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Friday, 4 February, 2000, 15:49 GMT
What the Vodafone deal means to you

It's the biggest corporate takeover ever. Having snapped up Mannesmann for 112bn, Vodafone AirTouch has consolidated its position as the biggest phone company in the world, operating across five continents.

Mobile merger battle
Good news for shareholders, but what about the millions of mobile phone users?

Most of the potential for change, be it for better or worse, is some way off, say industry analysts. In the short-term, Vodafone subscribers - 42 million in total with the Mannesmann intake - will see little impact.

In fact, there is a chance they might even witness a slight deterioration as head office focuses its efforts on the nitty-gritty of assimilation, says Peter Richardson, an industry expert with Dataquest consultants.

The real difference will start to filter through with the launch of third generation mobile phones, due in the UK towards the end of next year.

Generations past and present
1st generation - analogue mobiles in the late 80s and early 90s
2nd generation - digital phones most common today
2nd generation plus - limited internet access
3rd generation - internet, TV, video conferencing etc
Ms Scott says Vodafone will use its big hitting influence to try and secure deals with top name service providers for 3G phones.

Just as the internet relies on new content to draw in users, so will third generation phones. The phones will be multimedia handsets with features such as internet access, video conferencing, traffic reports, up-to-the minute football scores and news bulletins.

The fight is already on to sign up brand name content providers. Vodafone has negotiated a deal with the BBC to feed live news to mobile phones, while Orange has signed ITN and the Press Association.

"The groundwork is being done now. There's a lot happening in that area now to make sure that they can offer the sort of services that they believe the market will demand," says Ms Scott.

"What is still uncertain is how much users will be prepared to pay for these types of services."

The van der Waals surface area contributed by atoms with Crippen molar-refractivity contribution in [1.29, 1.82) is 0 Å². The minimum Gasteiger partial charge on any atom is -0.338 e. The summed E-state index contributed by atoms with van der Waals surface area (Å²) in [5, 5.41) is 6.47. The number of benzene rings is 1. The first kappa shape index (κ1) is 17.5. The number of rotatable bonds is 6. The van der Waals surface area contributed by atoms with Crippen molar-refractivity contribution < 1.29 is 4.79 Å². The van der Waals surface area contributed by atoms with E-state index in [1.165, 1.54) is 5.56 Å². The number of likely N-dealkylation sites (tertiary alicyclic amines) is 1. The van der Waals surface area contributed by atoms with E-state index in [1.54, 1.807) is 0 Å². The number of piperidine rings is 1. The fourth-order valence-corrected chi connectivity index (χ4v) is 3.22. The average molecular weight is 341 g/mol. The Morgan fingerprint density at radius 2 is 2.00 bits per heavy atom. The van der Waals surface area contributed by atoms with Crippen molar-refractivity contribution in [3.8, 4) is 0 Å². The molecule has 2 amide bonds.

Mobile news with the Anna Ford of the future
Call charges are also set to fall further, although, with mobile ownership still rocketing around the world, this is more down to greater competition in the marketplace.

The takeover will bring about better international roaming, says Ms Scott, since it grants Vodafone a stronger footing on the Continent.

Currently the GSM standard that operates across Europe allows callers to use their phone in several countries, but often features such as voicemail are unavailable.

Now Vodafone will find it easier to usher in seamless roaming. Even the complex issue of foreign call charges will be simplified. Users may see rates flash on to the screen of their phone as they cross from France to Italy.

The issue has always been more complicated in the United States, where GSM is one of three different standards. This is likely to be ironed out with 3G phones which should operate to one standard worldwide. Again Vodafone will be at an advantage - its AirTouch brand is already an established network in the US.

Orange for sale

A pressing matter for customers on the Mannesmann-owned Orange network is that it will have to be sold off in the interests of preventing a monopoly in the Vodafone stable.

There will be no shortage of bidders for the network, which has marked itself out as an innovative brand, says Nicky Scott, of telecom consultants Ovum.

Energis and France Telecom are two of the likely interested parties, although Orange customers will probably not see much difference in their day-to-day service.

Yet even without Orange, there has been speculation that Vodafone will become an overbearing force in the mobile phone market - something that could be bad news for customers,

Both Ms Scott and Mr Richardson doubt it, since the European mobile telecom market is heavily regulated.

"People are starting to see prices coming down and they will not tolerate it going the other way."

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See also:
04 Feb 00 |  Business
Vodafone seals Mannesmann deal
09 Dec 99 |  Business
The mobile internet race

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